Cerebral palsy (CP) is a complex neurological condition causing motor movement disability in childhood. In reality, cerebral palsy is a condition of collective neurological disorders and disabilities, causing not just one movement disability but changes in movement, balance, and posture to some degree. A wide range of physiotherapy treatment or therapeutic interventions has been in use for the management and treatment of children with cerebral palsy.

There are reports to support the benefit of neuromuscular electrical stimulation and neurodevelopmental treatments in the case of cerebral palsy in children. Other interventions like hyperbaric oxygen therapy and physiotherapy, involving body-weight support treadmill training, contain-induced therapy, sensory integration, etc. have also helped in benefitting cerebral palsy cases. 

Cerebral Palsy pediatric rehabilitation requires a multidisciplinary approach in order to promote the healthcare of children with cerebral palsy, both functionally and psychologically. Physiotherapy plays a major role in this multidisciplinary health management venture. The main aim of Physiotherapy is to improve the quality of life by supporting children with Cerebral Palsy for achieving physical independence and potential fitness levels by minimizing the adverse effects of their physical impairments. 

Physiotherapy treatment focuses on improving movement, function, and use of the affected child’s physical potential to maintain and restore physical and psychological well-being. A physiotherapist works on a wide range of approaches involving gross motor skills, functional mobility, motor deficit management, body positioning like sitting and standing, walking, using mobility assisting devices like wheelchairs, and position transfers. 

Physiotherapy Treatment Or Physiotherapeutic Interventions

Constraint-Induced Movement Therapy (CIMT) and Serial Casting

Constraint-induced Movement therapy is predominantly used to improve the use of the affected upper limb in the case of cerebral palsy. In this therapy, the better or non-impaired upper limb is forcibly immobilized for a variable duration to pressurize individuals in using the impaired upper limb slowly over time. In CIMT, using a cast showed positive effects in the quality of functional upper limb use, time to complete specific tasks, and dexterity.

Serial casting is also a slightly similar technique where a particular joint or tight joints are immobilized with a semi-rigid, well-padded cast. This involves managing spasticity related contracture to provide an increased range of joint motion.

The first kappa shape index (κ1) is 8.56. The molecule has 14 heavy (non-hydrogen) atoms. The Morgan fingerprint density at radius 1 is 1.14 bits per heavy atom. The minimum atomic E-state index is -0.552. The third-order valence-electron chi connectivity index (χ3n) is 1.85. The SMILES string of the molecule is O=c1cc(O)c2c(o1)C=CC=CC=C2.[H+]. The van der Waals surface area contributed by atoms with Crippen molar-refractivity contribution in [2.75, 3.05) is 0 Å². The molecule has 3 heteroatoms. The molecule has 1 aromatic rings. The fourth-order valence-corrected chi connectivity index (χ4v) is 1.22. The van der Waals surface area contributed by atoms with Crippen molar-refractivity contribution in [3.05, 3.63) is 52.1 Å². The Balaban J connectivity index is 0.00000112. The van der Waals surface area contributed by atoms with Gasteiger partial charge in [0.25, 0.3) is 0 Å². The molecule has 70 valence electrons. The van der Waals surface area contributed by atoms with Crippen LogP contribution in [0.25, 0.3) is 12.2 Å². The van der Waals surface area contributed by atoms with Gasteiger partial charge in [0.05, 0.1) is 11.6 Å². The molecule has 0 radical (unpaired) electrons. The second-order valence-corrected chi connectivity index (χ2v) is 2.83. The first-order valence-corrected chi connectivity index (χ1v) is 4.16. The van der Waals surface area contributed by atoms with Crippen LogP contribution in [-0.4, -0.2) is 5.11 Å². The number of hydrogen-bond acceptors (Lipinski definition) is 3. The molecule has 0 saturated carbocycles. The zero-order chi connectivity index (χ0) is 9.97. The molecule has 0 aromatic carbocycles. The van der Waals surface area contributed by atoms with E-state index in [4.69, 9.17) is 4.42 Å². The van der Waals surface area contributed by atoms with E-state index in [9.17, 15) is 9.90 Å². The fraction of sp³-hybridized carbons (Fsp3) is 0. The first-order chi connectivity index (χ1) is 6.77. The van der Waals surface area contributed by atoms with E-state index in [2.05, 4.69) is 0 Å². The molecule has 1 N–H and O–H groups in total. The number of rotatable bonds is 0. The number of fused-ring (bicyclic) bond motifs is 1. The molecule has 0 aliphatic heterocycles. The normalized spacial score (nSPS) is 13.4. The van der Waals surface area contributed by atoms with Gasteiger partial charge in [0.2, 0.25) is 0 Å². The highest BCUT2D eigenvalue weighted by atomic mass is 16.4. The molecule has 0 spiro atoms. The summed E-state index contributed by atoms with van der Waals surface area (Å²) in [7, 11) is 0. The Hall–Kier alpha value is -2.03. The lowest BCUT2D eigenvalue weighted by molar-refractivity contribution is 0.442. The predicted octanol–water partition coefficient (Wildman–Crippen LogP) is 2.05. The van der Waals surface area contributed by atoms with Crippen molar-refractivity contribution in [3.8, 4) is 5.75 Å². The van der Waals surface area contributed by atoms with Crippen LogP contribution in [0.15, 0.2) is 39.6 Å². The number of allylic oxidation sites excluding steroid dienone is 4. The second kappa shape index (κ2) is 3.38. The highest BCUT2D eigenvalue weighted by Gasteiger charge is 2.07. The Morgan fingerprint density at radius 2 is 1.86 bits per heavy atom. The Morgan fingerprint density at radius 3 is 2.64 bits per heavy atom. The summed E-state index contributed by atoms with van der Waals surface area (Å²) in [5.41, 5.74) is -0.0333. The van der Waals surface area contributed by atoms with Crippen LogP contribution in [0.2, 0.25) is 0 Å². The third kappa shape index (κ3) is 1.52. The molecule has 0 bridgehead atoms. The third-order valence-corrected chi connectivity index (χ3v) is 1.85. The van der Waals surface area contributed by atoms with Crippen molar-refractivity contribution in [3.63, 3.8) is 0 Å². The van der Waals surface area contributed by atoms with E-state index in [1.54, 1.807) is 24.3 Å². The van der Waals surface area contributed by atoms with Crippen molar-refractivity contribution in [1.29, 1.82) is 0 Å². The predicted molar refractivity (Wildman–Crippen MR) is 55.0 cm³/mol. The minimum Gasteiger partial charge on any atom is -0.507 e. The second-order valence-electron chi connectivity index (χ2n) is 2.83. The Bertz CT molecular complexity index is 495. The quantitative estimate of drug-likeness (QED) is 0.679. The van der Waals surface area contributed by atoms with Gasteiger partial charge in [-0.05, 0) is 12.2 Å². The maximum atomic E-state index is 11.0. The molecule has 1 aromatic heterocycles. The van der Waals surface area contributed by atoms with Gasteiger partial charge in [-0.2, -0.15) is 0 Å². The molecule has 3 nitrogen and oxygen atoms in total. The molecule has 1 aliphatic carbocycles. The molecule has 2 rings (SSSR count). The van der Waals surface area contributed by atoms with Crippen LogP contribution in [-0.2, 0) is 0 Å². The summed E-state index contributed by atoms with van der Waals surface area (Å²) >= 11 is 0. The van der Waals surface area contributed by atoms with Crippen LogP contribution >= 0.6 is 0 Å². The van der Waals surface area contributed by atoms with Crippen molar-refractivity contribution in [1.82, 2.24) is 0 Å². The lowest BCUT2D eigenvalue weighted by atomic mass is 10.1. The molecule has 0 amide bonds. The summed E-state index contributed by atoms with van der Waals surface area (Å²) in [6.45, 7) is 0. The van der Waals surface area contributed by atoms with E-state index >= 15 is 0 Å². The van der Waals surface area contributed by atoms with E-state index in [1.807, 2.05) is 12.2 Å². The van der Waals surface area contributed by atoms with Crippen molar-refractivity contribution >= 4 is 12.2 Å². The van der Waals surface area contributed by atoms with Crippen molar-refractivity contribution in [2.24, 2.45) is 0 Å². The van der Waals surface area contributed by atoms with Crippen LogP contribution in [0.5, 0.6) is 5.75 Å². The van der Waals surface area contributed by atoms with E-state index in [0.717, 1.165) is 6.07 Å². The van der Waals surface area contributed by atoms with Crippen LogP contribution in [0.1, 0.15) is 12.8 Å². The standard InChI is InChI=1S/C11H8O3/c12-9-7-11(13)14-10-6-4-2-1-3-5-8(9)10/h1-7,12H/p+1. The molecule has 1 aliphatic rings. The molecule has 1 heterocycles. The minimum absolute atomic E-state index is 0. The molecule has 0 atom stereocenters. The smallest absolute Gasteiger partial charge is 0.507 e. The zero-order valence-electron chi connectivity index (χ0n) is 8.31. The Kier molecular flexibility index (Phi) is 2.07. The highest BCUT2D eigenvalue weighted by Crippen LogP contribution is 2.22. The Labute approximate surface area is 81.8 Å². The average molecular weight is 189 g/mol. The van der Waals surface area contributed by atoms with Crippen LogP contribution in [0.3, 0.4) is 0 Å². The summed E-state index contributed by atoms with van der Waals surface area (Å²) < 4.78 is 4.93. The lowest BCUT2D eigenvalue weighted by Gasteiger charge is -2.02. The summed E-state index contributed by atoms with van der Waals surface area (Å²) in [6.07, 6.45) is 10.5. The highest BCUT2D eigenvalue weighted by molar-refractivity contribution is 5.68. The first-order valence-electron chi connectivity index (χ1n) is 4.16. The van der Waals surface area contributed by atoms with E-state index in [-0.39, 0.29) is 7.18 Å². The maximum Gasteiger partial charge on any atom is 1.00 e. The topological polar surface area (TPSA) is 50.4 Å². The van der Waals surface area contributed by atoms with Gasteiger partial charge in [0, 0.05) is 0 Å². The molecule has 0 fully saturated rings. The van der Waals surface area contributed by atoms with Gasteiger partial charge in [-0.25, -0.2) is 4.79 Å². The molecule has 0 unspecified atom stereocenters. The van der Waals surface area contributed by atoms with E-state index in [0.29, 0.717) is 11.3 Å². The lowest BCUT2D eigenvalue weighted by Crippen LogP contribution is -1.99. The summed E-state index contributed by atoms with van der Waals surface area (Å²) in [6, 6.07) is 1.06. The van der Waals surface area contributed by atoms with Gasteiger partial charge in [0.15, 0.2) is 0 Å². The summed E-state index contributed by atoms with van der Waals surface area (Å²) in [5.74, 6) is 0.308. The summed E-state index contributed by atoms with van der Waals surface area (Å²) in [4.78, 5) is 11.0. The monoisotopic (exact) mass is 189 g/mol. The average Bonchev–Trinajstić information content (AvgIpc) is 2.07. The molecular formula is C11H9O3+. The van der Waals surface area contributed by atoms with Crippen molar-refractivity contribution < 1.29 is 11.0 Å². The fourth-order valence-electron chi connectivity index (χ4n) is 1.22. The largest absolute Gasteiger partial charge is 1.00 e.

Passive Stretching

Manual stretching is applicable for spastic muscles to relieve soft tissue tightness. Passive manual stretching might increase walking efficiency, enhance the range of moments, and reduce spasticity in children with cerebral palsy.

When the stretch is used for facilitation, a fast/quick stretch is applied that produces short-lived contraction of the agonist’s muscle and short-lived inhibition of the antagonist’s muscle. The presence of increased tone can finally lead to the joint contracture and muscle length changes. When the stretch is used to normalize tone and maintain the length of soft tissue, a slow prolonged stretch is applied to maintain range of motion.

The slow prolonged stretch produces inhibition of the muscle responses that might help in reducing hypertonus. Prolonged manual stretch may be applied using the effect of body weight or mechanically, using weight-bearing machine or splints. Moreover, static weight-bearing exercises like standing frame and tilt table might be useful in achieving stimulation of antigravity muscle strength, improved motor functions, reduction in spasticity, and bone mineral density improvements.

Functional Exercises

Exercises based on specific functional activities with the aerobic and anaerobic capacity of children with cerebral palsy. Training programs on static bicycles or treadmills have been also beneficial for proper gait and gross motor development to improve walking performances.

Electric Stimulation

In physiotherapy routine, electrical stimulation plays a role to increase the muscle strength and motor function of children with cerebral palsy. Electrical stimulation is generally done by Transcutaneous Electrical Nerve Stimulation (TENS) Unit. This unit is non-invasive, portable, and can be used in the home setting. Functional Electrical Stimulation (FES) refers to the application of electrical stimulation during some given activity or task when some specific particular muscle is supposed to be contracting. 

These techniques of physiotherapy treatment have been researched and have been assured to be beneficial by the scientists and experts in the field of cerebral palsy. Thus, physiotherapy treatment has been a strong support system for children with cerebral palsy in order to reduce their spasticity and enhance motor functions of the body. But alongside physiotherapy treatment, alternate medicine like stem cell therapy has been proven to be beneficial for repairing tissue damage and reversing disease conditions for improving the health condition of the patient.